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The Jerusalem Expulsions

Jerusalem.

Munther Fahmi is known as the “bookseller of Jerusalem”. Among his customers are to be found Tony Blair, Kofi Annan, Jimmy Carter and Hollywood actress Uma Thurman.

In a city riven by political and social tensions, Mr Fahmi’s bookshop has provided an oasis of dialogue between Palestinians and Israelis, with well-known writers and scholars from both sides of the divide regularly invited to give readings and talk about their work.

But despite his high-profile connections, Mr Fahmi’s days in the city of his birth look to be numbered.

Israeli officials have told him that, after 16 years running his bookshop in the grounds of East Jerusalem’s landmark 19th-century hotel the American Colony, he is no longer welcome in either Israel or Jerusalem.

Two months ago he exhausted his legal options when Israel’s high court refused to overturn the deportation order. His only hope now rests with a governmental committee to which he has appealed on humanitarian grounds.

Mr Fahmi, 57, is far from optimistic. “My lawyer tells me applications from Palestinians are almost never accepted.”

The holder of an American passport for many years, Mr Fahmi said he was staying on a tourist visa that expired on April 3. “If the committee rejects my case, I will be sent packing on a plane at very short notice.”

Mr Fahmi is one of thousands of Palestinians who over the past four decades have fallen foul of an Israeli policy stripping them of their right to live in Jerusalem, said Dalia Kerstein, director of Hamoked, an Israeli human rights group.

Although Israel annexed East Jerusalem in 1967, in violation of international law, most of its Palestinian population received only Israeli residency permits, not citizenship.

According to Israeli figures, more than 13,000 Palestinians — from a current population of 260,000 in East Jerusalem — have had their residency revoked since then.

Ms Kerstein said the number of revocations had risen sharply in recent years, with more than 4,500 Palestinians losing residency in 2008 alone, the last year for which complete figures are available.

Israeli law stipulates that Palestinians in Jerusalem can be stripped of residency if they spent at least seven years abroad — defined as including the occupied Palestinian territories of the West Bank and Gaza — or acquired a foreign passport.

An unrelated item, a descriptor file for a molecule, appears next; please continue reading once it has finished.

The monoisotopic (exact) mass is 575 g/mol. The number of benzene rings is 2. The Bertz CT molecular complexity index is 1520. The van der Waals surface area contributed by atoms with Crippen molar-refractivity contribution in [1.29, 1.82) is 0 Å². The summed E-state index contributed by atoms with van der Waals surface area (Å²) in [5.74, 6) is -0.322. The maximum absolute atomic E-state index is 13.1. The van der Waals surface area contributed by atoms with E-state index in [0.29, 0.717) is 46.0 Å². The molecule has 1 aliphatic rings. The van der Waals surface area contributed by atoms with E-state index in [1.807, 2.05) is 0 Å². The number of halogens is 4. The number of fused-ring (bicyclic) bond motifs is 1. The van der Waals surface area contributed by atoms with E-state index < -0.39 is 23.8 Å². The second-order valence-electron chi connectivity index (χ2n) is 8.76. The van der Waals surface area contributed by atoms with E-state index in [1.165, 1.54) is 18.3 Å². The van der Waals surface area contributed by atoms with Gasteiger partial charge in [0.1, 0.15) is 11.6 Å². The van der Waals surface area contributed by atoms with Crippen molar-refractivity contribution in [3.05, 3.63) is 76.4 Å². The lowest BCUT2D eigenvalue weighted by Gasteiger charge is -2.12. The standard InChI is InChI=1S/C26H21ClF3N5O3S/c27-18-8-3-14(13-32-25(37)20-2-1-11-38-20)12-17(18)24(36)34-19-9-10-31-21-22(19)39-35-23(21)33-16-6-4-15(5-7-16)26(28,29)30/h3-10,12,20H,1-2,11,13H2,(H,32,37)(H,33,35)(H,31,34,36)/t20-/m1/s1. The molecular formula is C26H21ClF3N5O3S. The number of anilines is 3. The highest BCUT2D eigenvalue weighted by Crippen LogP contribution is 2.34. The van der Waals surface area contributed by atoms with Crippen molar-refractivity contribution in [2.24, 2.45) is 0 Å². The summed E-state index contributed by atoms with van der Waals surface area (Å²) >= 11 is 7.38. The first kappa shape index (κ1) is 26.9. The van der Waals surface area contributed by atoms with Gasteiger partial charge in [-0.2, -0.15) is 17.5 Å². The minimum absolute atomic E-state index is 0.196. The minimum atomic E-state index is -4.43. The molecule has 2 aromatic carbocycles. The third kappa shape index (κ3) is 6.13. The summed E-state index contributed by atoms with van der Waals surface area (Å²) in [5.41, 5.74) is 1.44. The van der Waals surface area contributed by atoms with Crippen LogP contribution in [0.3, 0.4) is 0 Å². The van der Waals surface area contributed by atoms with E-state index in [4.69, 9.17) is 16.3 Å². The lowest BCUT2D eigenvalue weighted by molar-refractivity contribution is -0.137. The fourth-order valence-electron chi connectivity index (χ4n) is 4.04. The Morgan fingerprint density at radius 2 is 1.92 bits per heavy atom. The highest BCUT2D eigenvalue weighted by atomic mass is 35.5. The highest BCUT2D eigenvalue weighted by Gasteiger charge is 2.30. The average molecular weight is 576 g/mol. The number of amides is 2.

Since a test case in 1988, the Israeli courts have backed revocations in cases where the authorities claim Palestinians have transferred their “centre of life” elsewhere.

“There is clearly a policy to push Palestinians out of Jerusalem and Israel to reduce what is called here the ‘Palestinian demographic threat’,” said Ms Kerstein. “It’s really a case of ethnic cleansing.”

Last week Hamoked and another human rights group, the Association of Civil Rights in Israel (Acri), petitoned Israel’s supreme court to overturn the policy, arguing that it contravenes international law.

Oded Feller, a lawyer for Acri, said Palestinians in East Jerusalem were effectively “prisoners”, punished by Israel if they took part in a more globalised world.

“The problem for people like Munther is that the Israeli government and the courts treat them as though they are immigrants, ignoring the fact as the city’s native residents they have an inalienable right to live here,” Ms Kerstein said.

Like most other Palestinians in East Jerusalem, Mr Fahmi’s family declined Israeli citizenship in 1967. “We are Palestinians and Israel is occupying us. Why would we take citizenship and give a stamp of legitimacy to our occupation?”

But that decision left him and other Palestinians in Jerusalem in a precarious position.

Mr Fahmi’s residency was revoked — without his knowledge — during a long period spent in the United States, starting in 1975 when he left to study. He gained his American passport after marrying there and raising a family.

He decided to settle back in Jerusalem in 1995, after the signing of the Oslo accords. “I had seen Yasser Arafat [the Palestinian leader] and Yitzhak Rabin [Israel’s prime minister] shake hands in front of the White House. Naively, I thought it heralded a new era of reconciliation.”